Franck Khalfoun's P2 (Parking Level 2) is a great example of a stylish thriller that's intelligent enough to pull no punches with learned viewers who'd otherwise roll their eyes at its very formulaic package. This hard edge is imparted by the presence of the Coens of grisly horror Alexandre Aja and Grégory Levasseur; who serve as writers (story and screenplay), producers, and presumably looming supervisors for first time director Khalfoun. One might recognize Khalfoun has Jimmy, the gas station clerk, who unfortunately receives an axe to the chest while retrieving a bottle of JB for Philippe Nahon in Aja/Levasseur's Haute tension (2003). Aja's go-to cinematographer (pre-Piranha 3D) Maxime Alexandre and Hill Have Eyes composer tomandandy tag along with what amounts to an exercise in superfluousness.
So P2 ends up being like Steven Spielber...I mean Tobe Hooper's Poltergeist. It's nigh impossible to discern where Khalfoun's talents land in this potent personality stew. Not a big deal really, and once the talk of the first reel subsides, you'll stay glued if for no other reason than to see how Angela gets out of the implausibly inescapable levels of concrete and oil stains. Khalfoun (or Aja or Levasseur) spices up some of this exposition with one of Angela's male co-workers duct taped to a chair as Thomas commands his obsession to exact revenge for the man's drunken indiscretion upon her. Of course, she refuses, and soon afterward the fate of the beaten man crushes the outer edge of the film's R rating.
Leads Nichols and Bentley are serviceable in a contrived "horrorish/thrillerish" way. Angela has more wits than usual for this fare despite her non-machine washable tight white dress. I guess one could surmise, given the total lack of sex or exposed naughty bits, the breast hugging attire has chosen as compensation and a way to express the strong character's delicate femininity. Or something. Bentley never quite comes off as a truly terrifying foe for anyone as his loon lashes out over his menial life position hardship and cries over Angela's vicious refusal to share in his love for her. Haute tension's supremely archetypal Le tueur would fold this prick into a pretzel and break out the cut-off machine. It's hard to read too much into P2. It's mild enough that it's surprising a bigger impact wasn't made at the box office, but still brutally diverting for seasoned horror aficionados to enjoy as nothing new done well. Watch it with someone who doesn't care for horror--they'll be pleasantly surprised.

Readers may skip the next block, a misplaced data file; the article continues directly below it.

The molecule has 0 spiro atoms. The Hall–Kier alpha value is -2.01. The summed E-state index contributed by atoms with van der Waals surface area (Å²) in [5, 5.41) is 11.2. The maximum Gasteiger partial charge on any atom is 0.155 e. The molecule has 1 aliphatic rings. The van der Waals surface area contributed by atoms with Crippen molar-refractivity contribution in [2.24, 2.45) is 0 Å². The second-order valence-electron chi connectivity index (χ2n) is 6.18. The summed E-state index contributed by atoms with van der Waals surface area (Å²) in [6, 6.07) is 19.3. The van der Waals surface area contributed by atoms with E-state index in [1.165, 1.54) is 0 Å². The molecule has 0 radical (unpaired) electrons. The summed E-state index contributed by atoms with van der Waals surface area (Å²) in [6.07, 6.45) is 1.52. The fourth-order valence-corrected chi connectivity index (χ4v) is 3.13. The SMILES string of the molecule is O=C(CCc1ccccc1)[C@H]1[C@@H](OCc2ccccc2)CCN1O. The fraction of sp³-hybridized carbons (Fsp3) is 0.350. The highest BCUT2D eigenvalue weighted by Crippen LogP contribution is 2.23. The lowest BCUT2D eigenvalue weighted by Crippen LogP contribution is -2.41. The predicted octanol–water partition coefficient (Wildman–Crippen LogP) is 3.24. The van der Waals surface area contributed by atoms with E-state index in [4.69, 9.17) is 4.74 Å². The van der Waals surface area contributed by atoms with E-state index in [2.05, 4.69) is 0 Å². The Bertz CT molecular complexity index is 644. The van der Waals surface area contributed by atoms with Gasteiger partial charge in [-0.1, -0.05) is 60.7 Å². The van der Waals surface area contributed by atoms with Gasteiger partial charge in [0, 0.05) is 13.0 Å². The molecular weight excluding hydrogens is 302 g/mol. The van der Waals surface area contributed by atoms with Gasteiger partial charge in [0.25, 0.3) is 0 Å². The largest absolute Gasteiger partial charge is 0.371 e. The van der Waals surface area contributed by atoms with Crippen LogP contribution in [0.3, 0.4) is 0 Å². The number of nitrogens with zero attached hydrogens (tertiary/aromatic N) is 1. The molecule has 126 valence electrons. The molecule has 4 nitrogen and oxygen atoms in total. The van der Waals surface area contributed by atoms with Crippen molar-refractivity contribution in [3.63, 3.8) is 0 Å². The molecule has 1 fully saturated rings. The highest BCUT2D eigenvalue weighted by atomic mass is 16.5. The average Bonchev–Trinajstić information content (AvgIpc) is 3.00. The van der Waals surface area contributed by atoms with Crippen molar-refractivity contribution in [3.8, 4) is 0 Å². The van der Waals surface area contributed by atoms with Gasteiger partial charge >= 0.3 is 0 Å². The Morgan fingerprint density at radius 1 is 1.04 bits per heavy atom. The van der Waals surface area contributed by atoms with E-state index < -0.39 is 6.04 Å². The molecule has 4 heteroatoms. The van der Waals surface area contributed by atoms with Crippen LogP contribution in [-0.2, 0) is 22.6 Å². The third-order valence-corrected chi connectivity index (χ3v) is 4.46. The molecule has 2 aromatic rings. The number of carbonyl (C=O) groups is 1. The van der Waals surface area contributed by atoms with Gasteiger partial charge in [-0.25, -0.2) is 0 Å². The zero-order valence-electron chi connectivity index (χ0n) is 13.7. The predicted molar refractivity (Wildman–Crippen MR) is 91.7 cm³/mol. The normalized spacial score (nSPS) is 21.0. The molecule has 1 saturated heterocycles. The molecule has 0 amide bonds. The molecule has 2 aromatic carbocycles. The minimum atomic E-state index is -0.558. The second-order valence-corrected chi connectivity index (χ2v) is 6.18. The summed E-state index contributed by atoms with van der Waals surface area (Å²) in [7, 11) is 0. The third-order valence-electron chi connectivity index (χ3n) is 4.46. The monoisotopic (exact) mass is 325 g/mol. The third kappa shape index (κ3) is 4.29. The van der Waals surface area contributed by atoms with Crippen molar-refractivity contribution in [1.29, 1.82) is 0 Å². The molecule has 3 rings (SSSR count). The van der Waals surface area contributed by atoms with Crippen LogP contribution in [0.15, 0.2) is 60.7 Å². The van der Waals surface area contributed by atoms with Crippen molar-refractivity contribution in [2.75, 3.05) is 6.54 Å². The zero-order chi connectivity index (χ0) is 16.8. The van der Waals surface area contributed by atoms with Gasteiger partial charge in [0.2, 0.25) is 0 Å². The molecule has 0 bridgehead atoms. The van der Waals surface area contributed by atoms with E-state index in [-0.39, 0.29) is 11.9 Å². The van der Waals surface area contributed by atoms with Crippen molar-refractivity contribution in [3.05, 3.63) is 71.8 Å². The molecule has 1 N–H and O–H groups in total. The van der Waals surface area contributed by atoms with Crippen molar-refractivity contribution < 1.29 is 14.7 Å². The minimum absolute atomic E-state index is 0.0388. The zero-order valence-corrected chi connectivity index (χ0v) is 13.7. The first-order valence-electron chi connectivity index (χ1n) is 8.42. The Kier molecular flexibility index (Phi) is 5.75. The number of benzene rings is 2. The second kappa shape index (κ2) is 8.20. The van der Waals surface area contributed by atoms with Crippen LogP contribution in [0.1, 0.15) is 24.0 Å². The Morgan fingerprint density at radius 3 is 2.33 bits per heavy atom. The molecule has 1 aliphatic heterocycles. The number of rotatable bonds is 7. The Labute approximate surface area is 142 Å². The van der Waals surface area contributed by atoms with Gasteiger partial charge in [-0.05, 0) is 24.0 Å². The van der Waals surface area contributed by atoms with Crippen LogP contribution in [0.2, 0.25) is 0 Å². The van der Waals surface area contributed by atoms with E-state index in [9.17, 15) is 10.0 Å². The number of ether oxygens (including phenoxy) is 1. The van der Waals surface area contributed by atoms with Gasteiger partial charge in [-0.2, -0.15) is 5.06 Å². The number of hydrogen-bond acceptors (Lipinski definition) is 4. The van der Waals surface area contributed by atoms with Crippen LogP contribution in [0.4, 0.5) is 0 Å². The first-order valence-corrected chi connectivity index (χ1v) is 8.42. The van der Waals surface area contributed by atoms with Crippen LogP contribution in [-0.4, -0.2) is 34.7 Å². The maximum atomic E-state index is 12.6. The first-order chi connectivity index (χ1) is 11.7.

Summit Entertainment (the studio behind the Twilight "saga") found themselves in a pickle with P2's home video debut. The DVD arrived without a hitch, but just as Toshiba's HD DVD conceded to Blu-ray in late March '08, the studio found themselves with a high def release with a rapidly dying market. While studios quickly canceled future titles on the format, Summit had this release already factory pressed. So P2 ended up being the last "official" title to be released on HD DVD. This disc wasn't even formally released. Copies just ended up floating around on auction sites and landing in discount bins months after the fact. At one point, this HD DVD was extremely rare, but now can be found relatively easily and cheaply online. If you still have a player or the 360 add-on drive, P2 is worth picking up. The DVD has a strong transfer, but this film deserves high definition. Despite no relation to Universal Studios, Summit opted to use a similar front silver "swoosh" and the "look and sound of perfect" tagline on this HD DVD. Also note the Region 1 in the back specs; HD DVD didn't have region locks like Blu-ray.